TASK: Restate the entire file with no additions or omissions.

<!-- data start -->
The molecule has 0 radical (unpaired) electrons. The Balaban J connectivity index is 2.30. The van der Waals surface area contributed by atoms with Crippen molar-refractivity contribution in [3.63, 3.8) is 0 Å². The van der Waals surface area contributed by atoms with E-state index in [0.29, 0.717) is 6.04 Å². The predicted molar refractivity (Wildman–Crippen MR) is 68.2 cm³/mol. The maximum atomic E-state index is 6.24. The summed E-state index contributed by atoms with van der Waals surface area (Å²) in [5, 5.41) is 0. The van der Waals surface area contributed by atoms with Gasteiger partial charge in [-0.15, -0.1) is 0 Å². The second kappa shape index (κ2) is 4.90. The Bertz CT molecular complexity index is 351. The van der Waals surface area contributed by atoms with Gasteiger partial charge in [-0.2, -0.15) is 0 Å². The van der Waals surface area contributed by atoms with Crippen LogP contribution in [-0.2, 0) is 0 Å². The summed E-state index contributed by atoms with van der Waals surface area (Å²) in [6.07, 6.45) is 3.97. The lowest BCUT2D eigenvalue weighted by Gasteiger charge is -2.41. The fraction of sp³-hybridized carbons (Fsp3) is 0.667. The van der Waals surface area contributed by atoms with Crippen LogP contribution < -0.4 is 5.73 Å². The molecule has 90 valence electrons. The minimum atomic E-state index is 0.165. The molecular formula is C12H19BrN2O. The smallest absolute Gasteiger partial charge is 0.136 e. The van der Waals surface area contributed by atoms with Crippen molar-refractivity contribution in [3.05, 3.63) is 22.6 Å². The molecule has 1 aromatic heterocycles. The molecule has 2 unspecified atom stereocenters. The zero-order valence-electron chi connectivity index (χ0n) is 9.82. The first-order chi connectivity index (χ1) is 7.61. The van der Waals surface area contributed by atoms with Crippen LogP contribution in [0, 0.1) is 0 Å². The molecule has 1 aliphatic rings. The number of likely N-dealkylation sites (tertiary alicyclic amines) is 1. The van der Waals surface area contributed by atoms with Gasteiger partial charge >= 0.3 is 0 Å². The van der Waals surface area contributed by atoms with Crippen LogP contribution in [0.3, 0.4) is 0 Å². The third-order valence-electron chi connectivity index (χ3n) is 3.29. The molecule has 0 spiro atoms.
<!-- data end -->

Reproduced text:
The molecule has 0 radical (unpaired) electrons. The Balaban J connectivity index is 2.30. The van der Waals surface area contributed by atoms with Crippen molar-refractivity contribution in [3.63, 3.8) is 0 Å². The van der Waals surface area contributed by atoms with E-state index in [0.29, 0.717) is 6.04 Å². The predicted molar refractivity (Wildman–Crippen MR) is 68.2 cm³/mol. The maximum atomic E-state index is 6.24. The summed E-state index contributed by atoms with van der Waals surface area (Å²) in [5, 5.41) is 0. The van der Waals surface area contributed by atoms with Gasteiger partial charge in [-0.15, -0.1) is 0 Å². The second kappa shape index (κ2) is 4.90. The Bertz CT molecular complexity index is 351. The van der Waals surface area contributed by atoms with Gasteiger partial charge in [-0.2, -0.15) is 0 Å². The van der Waals surface area contributed by atoms with Crippen LogP contribution in [-0.2, 0) is 0 Å². The summed E-state index contributed by atoms with van der Waals surface area (Å²) in [6.07, 6.45) is 3.97. The lowest BCUT2D eigenvalue weighted by Gasteiger charge is -2.41. The fraction of sp³-hybridized carbons (Fsp3) is 0.667. The van der Waals surface area contributed by atoms with Crippen LogP contribution < -0.4 is 5.73 Å². The molecule has 90 valence electrons. The minimum atomic E-state index is 0.165. The molecular formula is C12H19BrN2O. The smallest absolute Gasteiger partial charge is 0.136 e. The van der Waals surface area contributed by atoms with Crippen molar-refractivity contribution in [3.05, 3.63) is 22.6 Å². The molecule has 1 aromatic heterocycles. The molecule has 2 unspecified atom stereocenters. The zero-order valence-electron chi connectivity index (χ0n) is 9.82. The first-order chi connectivity index (χ1) is 7.61. The van der Waals surface area contributed by atoms with Crippen LogP contribution in [0, 0.1) is 0 Å². The molecule has 1 aliphatic rings. The number of likely N-dealkylation sites (tertiary alicyclic amines) is 1. The van der Waals surface area contributed by atoms with Gasteiger partial charge >= 0.3 is 0 Å². The van der Waals surface area contributed by atoms with Crippen LogP contribution in [0.3, 0.4) is 0 Å². The third-order valence-electron chi connectivity index (χ3n) is 3.29. The molecule has 0 spiro atoms.